Media Headliner: Amra chief sees light in regional press shakeout

Co-operation and online sales are two reasons why Gary McNish is bullish following brutal consolidations.

It's been a torrid few years for regional press. And the pre-eminent regional brand, the Manchester Evening News, has been through the wringer more than most.

Last year its parent, MEN Media, announced plans to cut 150 jobs and close all the editorial offices of its 22 weeklies. MEN Media's owner, Guardian Media Group, stood accused of ripping out the heart and soul from the once-great paper. Then, in February, GMG announced it was selling the MEN to rival Trinity Mirror as part of a £44.8 million deal involving 32 newspapers and their websites.

Since February, Trinity has made reassuring noises about the MEN's future and last week it announced the thoroughly unsurprising news that the sales contract for the MEN, along with the other former GMG titles, would transfer to Amra, the Trinity-owned regional sales division that represents Trinity's 150-odd titles plus several titles owned by other publishers.

The new sales contract is a boost for Amra, which alongside its rivals Mediaforce and Newsquest, controls ad sales in regional press.

Amra's managing director, Gary McNish, who is based at its London HQ, argues that the sales deal makes sense: "The MEN is an iconic regional brand and will sit comfortably with the other brands we represent. There are definitely geographic opportunities and the scale that Amra brings means that the MEN no longer has to work on its own."

In January the paper, which had become a freesheet in central Manchester in 2006, adopted a strange hybrid model of paid-for Monday to Wednesday, then free on Thursday to Friday. Its total average circulation is 153,724 (53 per cent of which are free copies), providing Amra some element of scale to play with - especially for national advertisers who want to run campaigns across the MEN and Amra's other major urban titles the Liverpool Echo, the Newcastle Chronicle and the Birmingham Mail.

Agencies might not notice significant changes as Richard Roycroft, the MEN's well-regarded national trading director, remains on board as national and provincial sales director at MEN Media.

Jason Spencer, the managing director at PHD North, says: "Agencies and advertisers can now go to Amra and get the best possible deal across the region. But it could be bad for the MEN if there is less proximity between commercial and editorial. I don't think this will help the MEN grow its ad sales but it will benefit regional press as a whole."

Step forward McNish, a native of Edinburgh who cut his teeth at The Scotsman and Amra rival Newsquest before joining in 2001. He argues that Amra's increased scale is a good thing for advertisers as it can continue to invest in systems and promoting the medium. And, he adds, he's keen to work more closely with Marketforce and Newsquest on "more of a joined-up approach".

Trinity's own regional profits slumped significantly last year as ad revenues in its regionals division fell 29.5 per cent to £198.9 million. Yet McNish and Georgina Harvey, the managing director of Trinity's regional division and the new president of the Newspaper Society, can point to an improved outlook, with Advertising Association figures showing that national display in regional titles rose by 10.6 per cent during the first quarter.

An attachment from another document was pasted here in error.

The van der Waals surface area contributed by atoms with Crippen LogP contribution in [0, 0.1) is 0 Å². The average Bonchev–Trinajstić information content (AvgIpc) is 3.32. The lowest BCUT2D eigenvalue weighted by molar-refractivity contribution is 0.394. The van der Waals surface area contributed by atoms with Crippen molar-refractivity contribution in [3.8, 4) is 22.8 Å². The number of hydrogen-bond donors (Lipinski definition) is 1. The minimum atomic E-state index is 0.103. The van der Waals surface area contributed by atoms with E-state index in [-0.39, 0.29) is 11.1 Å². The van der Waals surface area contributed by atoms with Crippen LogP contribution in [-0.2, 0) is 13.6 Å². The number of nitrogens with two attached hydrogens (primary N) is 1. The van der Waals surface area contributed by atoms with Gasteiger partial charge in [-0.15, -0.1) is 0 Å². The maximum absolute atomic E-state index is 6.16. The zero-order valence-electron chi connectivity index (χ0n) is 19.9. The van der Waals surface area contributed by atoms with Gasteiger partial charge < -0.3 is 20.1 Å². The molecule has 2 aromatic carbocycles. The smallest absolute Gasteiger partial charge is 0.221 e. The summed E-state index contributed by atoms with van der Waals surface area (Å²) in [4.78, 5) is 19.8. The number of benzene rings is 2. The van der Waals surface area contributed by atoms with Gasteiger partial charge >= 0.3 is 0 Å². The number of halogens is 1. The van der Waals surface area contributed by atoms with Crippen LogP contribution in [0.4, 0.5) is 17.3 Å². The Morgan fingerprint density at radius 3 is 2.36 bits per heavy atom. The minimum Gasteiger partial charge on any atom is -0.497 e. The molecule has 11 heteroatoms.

And, according to those who know him, McNish is just the man to drive this message home. Dominic Williams, the press director at Carat, says: "He's very vocal, a real player. At Amra he has to stand up to strong Trinity Mirror people such as Georgina Harvey, who is a character in herself. He's a Scottish, hard-nosed businessman who woke up quickly to the fact that regional newspapers need to change."

McNish is especially praised for being proactive at finding alternatives to lost classified and Government display ad revenues by chasing national press, radio and outdoor budgets.

Charlie Varley, the managing partner at MediaVest Manchester, says: "Gary is one of the bigger characters in regional media and has been around a long time so he knows his onions. He has a good team around him and they are nice to work with, always providing a helpful and honest perspective."

However, Varley is sceptical that consolidation of buying points in regional media has been a good thing: "Then you have to ask, 'why use regional in the first place?' The whole point about it is the uniqueness of the titles and we might lose that if everything is based on spreadsheets. But I'm much more encouraged about what Amra is doing with digital."

McNish argues that a spirit of co-operation in regional media sales has brought benefits: "There's less competition but we're not knocking six bells out of each other anymore and instead focusing on reach, audience and multimedia as buzzwords. Online is a large part of our business and gives us one million new readers who exclusively read our products online."

His enthusiasm for the task in hand almost bubbles over and even the hard times of recent years haven't dented this spirit: "People have been sounding the death knell for regional media but I'm as passionate about it as I've ever been. I absolutely love it.

"Of course it's been tough - you work a damn sight harder and if you stand still and don't change, you're done for, but we've been early adopters of change."

THE LOWDOWN

Age: round about 50

Lives: Weybridge, Surrey

Most treasured possessions: Wife Mandy and two boys, Elliott (15) and Callum (13)

Interests outside work: Golf, rugby, skiing and national hunt racing plus unpaid teenage boy chauffeur!

Favourite newspaper headline: "7th Heaven" ... Edinburgh Evening News headline after Hibs beat Hearts 7-0 a few years back.

Topics